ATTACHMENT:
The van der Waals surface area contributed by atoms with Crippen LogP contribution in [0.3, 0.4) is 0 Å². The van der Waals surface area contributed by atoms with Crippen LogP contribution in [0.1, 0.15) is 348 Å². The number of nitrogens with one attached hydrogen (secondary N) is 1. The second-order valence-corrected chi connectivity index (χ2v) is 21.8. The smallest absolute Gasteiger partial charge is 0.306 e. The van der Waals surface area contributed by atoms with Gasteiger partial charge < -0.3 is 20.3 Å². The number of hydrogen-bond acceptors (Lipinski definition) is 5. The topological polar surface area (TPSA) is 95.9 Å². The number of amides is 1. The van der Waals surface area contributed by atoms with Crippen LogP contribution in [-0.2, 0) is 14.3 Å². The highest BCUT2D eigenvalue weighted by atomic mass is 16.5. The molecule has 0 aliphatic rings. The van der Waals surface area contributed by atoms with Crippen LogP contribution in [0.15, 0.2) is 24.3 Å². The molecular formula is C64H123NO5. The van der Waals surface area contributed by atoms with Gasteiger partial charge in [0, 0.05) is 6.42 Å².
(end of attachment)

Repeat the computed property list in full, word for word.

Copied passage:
The van der Waals surface area contributed by atoms with Crippen LogP contribution in [0.3, 0.4) is 0 Å². The van der Waals surface area contributed by atoms with Crippen LogP contribution in [0.1, 0.15) is 348 Å². The number of nitrogens with one attached hydrogen (secondary N) is 1. The second-order valence-corrected chi connectivity index (χ2v) is 21.8. The smallest absolute Gasteiger partial charge is 0.306 e. The van der Waals surface area contributed by atoms with Gasteiger partial charge < -0.3 is 20.3 Å². The number of hydrogen-bond acceptors (Lipinski definition) is 5. The topological polar surface area (TPSA) is 95.9 Å². The number of amides is 1. The van der Waals surface area contributed by atoms with Crippen LogP contribution in [-0.2, 0) is 14.3 Å². The highest BCUT2D eigenvalue weighted by atomic mass is 16.5. The molecule has 0 aliphatic rings. The van der Waals surface area contributed by atoms with Crippen LogP contribution in [0.15, 0.2) is 24.3 Å². The molecular formula is C64H123NO5. The van der Waals surface area contributed by atoms with Gasteiger partial charge in [0, 0.05) is 6.42 Å².